then multiply by 12 (long side) to get the area of the trapezoidal = 20 sq. m

Using the easier way to calculate one trapezoidal

Area of the rectangle is 4 x 12 = 48 - area of triangles = 48 - (4x4/4)*2 = 48 - 8 = 40 /2 = 20 sq. m

What's special about 2 - Lx/Ly early above.. why does the method produce the area of the trapezoidal too?

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Ah, the 45 degree was the missing piece of information.

Then the triangles have an area of ##\frac{L_x^2}{4}## each - note the square.
dahoa said:
What's special about 2 - Lx/Ly early above.. why does the method produce the area of the trapezoidal too?
Let's derive it: The total area is ##L_x L_y##. We remove two triangles, so we have ##L_x L_y - 2 \frac{L_x^2}{4}## left. The two trapezoids have the same area so we just have to divide the result by 2: ##A = \frac{L_x L_y}{2} - \frac{L_x^2}{4} = \frac{L_x L_y}{4} \left( 2-\frac{L_x}{L_y}\right)## Your formula is missing one factor ##L_y##.

dahoa
mfb said:
Ah, the 45 degree was the missing piece of information.

Then the triangles have an area of ##\frac{L_x^2}{4}## each - note the square.Let's derive it: The total area is ##L_x L_y##. We remove two triangles, so we have ##L_x L_y - 2 \frac{L_x^2}{4}## left. The two trapezoids have the same area so we just have to divide the result by 2: ##A = \frac{L_x L_y}{2} - \frac{L_x^2}{4} = \frac{L_x L_y}{4} \left( 2-\frac{L_x}{L_y}\right)## Your formula is missing one factor ##L_y##.

In slab load contribution to beam.. you don't use Ly.. you only multiply it later by Ly
So ##A = \frac{L_x }{2} - \frac{L_x^2}{4} = \frac{L_x }{4} \left( 2-\frac{L_x}{L_y}\right)##

The unit of the above seems to be area per meter.. then only after you multiply by Ly do you get the total area of the trapezoidal...

What is the unit of this area per meter? or area contribution per meter? You need this so you can know the load contribution on the beam per meter.. I know the left and right side of the trapezoidal has smaller area..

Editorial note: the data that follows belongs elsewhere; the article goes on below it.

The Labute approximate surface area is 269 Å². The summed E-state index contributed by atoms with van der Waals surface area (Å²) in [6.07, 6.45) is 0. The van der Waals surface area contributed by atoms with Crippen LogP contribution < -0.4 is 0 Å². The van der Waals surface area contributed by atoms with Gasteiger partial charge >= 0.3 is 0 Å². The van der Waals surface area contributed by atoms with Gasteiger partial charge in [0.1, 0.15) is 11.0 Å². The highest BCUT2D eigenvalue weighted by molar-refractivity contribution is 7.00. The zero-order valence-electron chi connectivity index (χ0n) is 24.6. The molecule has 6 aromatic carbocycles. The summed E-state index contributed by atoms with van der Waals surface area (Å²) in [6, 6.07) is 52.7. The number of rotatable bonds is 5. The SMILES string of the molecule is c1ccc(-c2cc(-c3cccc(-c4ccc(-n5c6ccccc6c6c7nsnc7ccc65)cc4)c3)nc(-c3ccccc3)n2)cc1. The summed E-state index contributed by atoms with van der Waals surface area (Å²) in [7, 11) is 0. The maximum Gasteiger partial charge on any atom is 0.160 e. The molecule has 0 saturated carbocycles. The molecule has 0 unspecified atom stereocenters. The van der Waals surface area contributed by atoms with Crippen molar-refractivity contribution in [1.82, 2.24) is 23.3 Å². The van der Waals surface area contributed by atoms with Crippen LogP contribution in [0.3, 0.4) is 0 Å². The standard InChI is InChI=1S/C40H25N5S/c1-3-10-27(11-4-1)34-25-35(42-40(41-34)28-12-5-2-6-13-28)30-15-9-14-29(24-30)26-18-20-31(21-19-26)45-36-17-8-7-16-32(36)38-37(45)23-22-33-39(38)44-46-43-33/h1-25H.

dahoa said:
In slab load contribution to beam.. you don't use Ly.. you only multiply it later by Ly
Then it is not an area. You could call it "area density", or "area per length", but it has the unit of a length, so something like "effective height" might be more useful.

## What is the sub-area of a triangle?

The sub-area of a triangle is the area of a smaller triangle that is formed when a perpendicular line is drawn from one of the triangle's vertices to the opposite side.

## How is the sub-area of a triangle calculated?

The sub-area of a triangle can be calculated by multiplying the length of the perpendicular line drawn from one of the vertices to the opposite side by the length of the opposite side, and then dividing that product by 2.

## What is the significance of the sub-area of a triangle?

The sub-area of a triangle can be useful in finding the total area of a larger shape that includes the triangle, or in solving geometric problems that involve triangles.

## What is the difference between the sub-area and the full area of a triangle?

The sub-area of a triangle is a smaller portion of the full area of the triangle. The full area includes all the space within the three sides of the triangle, while the sub-area only includes the space within a smaller triangle formed by a perpendicular line.

## Can the sub-area of a triangle be negative?

No, the sub-area of a triangle cannot be negative. It represents a physical space and therefore cannot have a negative value.